Working Hours - Mon - Sat 9.00 am to 7.30 pm - 0495 - 2740321, +91 9747580707
Dan Brown is once again taking on the big questions.…
Kazuo Ishiguro wins the Nobel Prize For Literature The British…
Showing all 3 results
Eleven Minutes is the story of Maria, a young girl from a Brazilian village, whose first innocent brushes with love leave her heartbroken. At a tender age, she becomes convinced that she will never find true love, instead believing that “love is a terrible thing that will make you suffer. . . .” A chance meeting in Rio takes her to Geneva, where she dreams of finding fame and fortune.
Maria’s despairing view of love is put to the test when she meets a handsome young painter. In this odyssey of self-discovery, Maria has to choose between pursuing a path of darkness—sexual pleasure for its own sake—or risking everything to find her own “inner light” and the possibility of sacred sex, sex in the context of love.
This highly original book argues for increased recognition of pregnancy, birthing and childrearing as social activities demanding simultaneously physical, intellectual, emotional and moral work from those who undertake them. Amy Mullin considers both parenting and paid childcare, and examines the impact of disability on this work. The first chapters contest misconceptions about pregnancy and birth such as the idea that pregnancy is only valued for its end result, and not also for the process. Following chapters focus on childcare provided in different circumstances and on the needs of both providers and receivers of care. The book challenges the assumption that isolated self-sacrifice should be the norm in either pregnancy or childcare. Instead reproductive labor requires greater social support. Written from the perspective of a feminist philosopher, the book draws on the work of, and seeks to increase dialogue between, philosophers and childcare professionals, disability theorists, nurses and sociologists.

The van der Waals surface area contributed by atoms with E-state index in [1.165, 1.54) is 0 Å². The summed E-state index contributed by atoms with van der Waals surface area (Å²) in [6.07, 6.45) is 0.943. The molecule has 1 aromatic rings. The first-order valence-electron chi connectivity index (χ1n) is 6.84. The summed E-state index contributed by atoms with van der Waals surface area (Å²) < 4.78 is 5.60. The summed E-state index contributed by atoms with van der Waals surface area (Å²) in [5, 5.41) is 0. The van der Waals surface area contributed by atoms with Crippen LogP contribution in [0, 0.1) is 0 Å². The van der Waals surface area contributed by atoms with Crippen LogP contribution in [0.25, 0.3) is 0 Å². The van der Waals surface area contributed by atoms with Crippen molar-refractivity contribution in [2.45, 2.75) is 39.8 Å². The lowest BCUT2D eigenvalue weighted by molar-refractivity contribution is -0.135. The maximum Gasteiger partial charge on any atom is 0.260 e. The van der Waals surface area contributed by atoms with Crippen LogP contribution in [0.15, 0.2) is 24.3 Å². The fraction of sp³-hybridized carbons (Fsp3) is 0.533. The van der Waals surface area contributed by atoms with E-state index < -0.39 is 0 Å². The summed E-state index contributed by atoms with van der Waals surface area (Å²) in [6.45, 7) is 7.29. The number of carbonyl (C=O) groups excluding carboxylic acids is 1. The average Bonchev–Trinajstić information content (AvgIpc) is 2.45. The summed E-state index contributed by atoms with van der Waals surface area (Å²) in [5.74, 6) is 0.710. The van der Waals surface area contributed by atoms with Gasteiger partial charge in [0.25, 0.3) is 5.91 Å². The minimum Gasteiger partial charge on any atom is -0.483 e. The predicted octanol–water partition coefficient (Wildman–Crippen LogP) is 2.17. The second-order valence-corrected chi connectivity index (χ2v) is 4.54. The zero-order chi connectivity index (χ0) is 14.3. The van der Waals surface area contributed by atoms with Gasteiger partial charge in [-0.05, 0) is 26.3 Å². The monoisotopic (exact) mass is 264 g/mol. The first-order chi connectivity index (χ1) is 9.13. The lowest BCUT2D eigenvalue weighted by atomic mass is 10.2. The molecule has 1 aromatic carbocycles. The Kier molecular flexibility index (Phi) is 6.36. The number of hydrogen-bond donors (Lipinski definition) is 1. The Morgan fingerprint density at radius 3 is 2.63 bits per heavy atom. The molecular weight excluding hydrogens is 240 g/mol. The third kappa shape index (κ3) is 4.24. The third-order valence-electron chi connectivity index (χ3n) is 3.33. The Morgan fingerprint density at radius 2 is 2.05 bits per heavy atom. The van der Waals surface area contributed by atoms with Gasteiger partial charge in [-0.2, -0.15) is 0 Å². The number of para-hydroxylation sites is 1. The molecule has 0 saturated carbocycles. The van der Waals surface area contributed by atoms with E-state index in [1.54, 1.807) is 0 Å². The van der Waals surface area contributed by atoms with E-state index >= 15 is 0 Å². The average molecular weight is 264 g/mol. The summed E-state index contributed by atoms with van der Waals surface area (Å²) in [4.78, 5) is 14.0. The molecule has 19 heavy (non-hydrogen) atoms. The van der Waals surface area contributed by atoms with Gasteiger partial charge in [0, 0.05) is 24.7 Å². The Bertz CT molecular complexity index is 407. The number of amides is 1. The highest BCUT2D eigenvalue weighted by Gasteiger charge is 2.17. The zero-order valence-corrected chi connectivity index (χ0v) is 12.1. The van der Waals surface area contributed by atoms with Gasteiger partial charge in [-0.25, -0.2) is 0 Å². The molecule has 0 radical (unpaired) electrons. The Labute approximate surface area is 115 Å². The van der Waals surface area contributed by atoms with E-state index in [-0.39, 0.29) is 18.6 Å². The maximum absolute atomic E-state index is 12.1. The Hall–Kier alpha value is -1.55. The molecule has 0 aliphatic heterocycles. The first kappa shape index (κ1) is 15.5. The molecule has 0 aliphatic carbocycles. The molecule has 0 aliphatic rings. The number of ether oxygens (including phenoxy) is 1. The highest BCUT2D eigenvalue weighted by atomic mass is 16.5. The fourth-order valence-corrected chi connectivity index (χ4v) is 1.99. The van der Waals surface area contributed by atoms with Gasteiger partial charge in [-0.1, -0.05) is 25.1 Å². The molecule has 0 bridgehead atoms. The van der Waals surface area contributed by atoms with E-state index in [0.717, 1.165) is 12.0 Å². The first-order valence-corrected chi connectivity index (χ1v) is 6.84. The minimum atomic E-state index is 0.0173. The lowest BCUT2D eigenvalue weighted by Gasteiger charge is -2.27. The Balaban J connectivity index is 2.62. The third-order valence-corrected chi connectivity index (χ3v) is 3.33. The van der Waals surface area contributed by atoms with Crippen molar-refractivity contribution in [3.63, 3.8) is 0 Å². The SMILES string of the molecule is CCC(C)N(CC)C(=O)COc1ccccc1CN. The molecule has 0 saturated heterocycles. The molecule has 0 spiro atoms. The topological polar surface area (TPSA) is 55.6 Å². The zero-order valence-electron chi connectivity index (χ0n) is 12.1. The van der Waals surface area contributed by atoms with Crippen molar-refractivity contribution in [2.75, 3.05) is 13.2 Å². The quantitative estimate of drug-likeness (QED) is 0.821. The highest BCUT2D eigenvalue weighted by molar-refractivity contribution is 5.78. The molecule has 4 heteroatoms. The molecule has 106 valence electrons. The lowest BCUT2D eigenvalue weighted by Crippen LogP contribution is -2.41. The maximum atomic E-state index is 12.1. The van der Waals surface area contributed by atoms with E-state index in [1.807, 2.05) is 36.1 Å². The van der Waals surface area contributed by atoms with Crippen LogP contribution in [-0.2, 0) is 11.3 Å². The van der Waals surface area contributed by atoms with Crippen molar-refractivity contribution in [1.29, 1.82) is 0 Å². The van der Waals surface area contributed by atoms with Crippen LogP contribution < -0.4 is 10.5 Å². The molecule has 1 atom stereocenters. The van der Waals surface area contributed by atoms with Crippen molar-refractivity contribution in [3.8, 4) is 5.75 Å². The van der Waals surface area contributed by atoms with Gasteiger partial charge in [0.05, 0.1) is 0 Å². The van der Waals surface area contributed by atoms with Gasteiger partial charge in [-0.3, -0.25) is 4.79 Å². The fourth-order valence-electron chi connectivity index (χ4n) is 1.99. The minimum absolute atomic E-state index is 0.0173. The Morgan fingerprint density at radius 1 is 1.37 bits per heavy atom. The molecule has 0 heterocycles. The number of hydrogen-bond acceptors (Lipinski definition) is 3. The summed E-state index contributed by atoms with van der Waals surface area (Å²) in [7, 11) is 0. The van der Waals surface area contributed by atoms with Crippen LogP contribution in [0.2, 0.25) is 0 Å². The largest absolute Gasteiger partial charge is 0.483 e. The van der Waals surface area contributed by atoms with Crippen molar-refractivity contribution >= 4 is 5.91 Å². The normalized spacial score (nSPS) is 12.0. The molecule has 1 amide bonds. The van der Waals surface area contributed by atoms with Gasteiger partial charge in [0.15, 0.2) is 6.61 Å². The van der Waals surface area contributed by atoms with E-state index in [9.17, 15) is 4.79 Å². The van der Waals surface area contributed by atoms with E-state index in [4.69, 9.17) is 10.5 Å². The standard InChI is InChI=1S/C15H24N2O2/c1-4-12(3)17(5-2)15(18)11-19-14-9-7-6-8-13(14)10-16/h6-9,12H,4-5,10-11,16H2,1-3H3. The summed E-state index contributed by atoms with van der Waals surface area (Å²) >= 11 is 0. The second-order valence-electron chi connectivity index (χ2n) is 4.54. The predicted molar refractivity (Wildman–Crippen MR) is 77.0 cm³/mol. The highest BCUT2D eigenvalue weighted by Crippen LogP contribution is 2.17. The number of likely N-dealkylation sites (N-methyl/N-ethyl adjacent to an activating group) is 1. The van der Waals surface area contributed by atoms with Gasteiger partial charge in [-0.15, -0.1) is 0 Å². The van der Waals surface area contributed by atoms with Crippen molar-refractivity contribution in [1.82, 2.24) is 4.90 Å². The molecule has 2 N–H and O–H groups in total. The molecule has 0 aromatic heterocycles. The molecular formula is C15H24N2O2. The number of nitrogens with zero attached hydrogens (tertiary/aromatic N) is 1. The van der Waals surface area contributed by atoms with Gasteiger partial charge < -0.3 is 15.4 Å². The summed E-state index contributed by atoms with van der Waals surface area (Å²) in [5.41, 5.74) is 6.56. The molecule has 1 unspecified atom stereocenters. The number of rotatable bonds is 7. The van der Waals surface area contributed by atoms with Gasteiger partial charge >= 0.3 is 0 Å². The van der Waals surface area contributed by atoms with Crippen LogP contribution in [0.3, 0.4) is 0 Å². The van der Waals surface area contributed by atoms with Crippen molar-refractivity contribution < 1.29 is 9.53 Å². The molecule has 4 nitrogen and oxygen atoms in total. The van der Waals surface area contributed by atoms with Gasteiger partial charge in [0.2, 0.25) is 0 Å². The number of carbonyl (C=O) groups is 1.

What does it mean to be an individual and how can an individual exist within society? Serious Leisure and Individuality examines the circumstances in the modern world that make for individual distinctiveness, and the role of these conditions in personal and social life. “The individual,” said Friedrich Nietzsche, “has always had to struggle to keep from being overwhelmed by the tribe. If you try it, you will be lonely often, and sometimes frightened. But no price is too high to pay for the privilege of owning yourself.” Elie Cohen-Gewerc and Robert Stebbins explore the road to finding that privilege. They approach individuality by examining its relationship to freedom and being free, and by defining and elaborating on the concept of leisure space. They also look at individuality’s place in community, citizenship, and globalization. The complex relationship between individuality and alienation is put under the microscope to highlight the negative side of being distinctive, which has adverse consequences for the individual and society. There are many studies on the modern individual that centre almost entirely on the person facing his local community and broader society. What is missing in the literature – and what Serious Leisure and Individuality provides – is a broad, comprehensive examination of individuality, particularly as it is rooted in leisure and the leisure-like areas of work.
Opp.Govt Mental Health Centre,
Calicut - 673016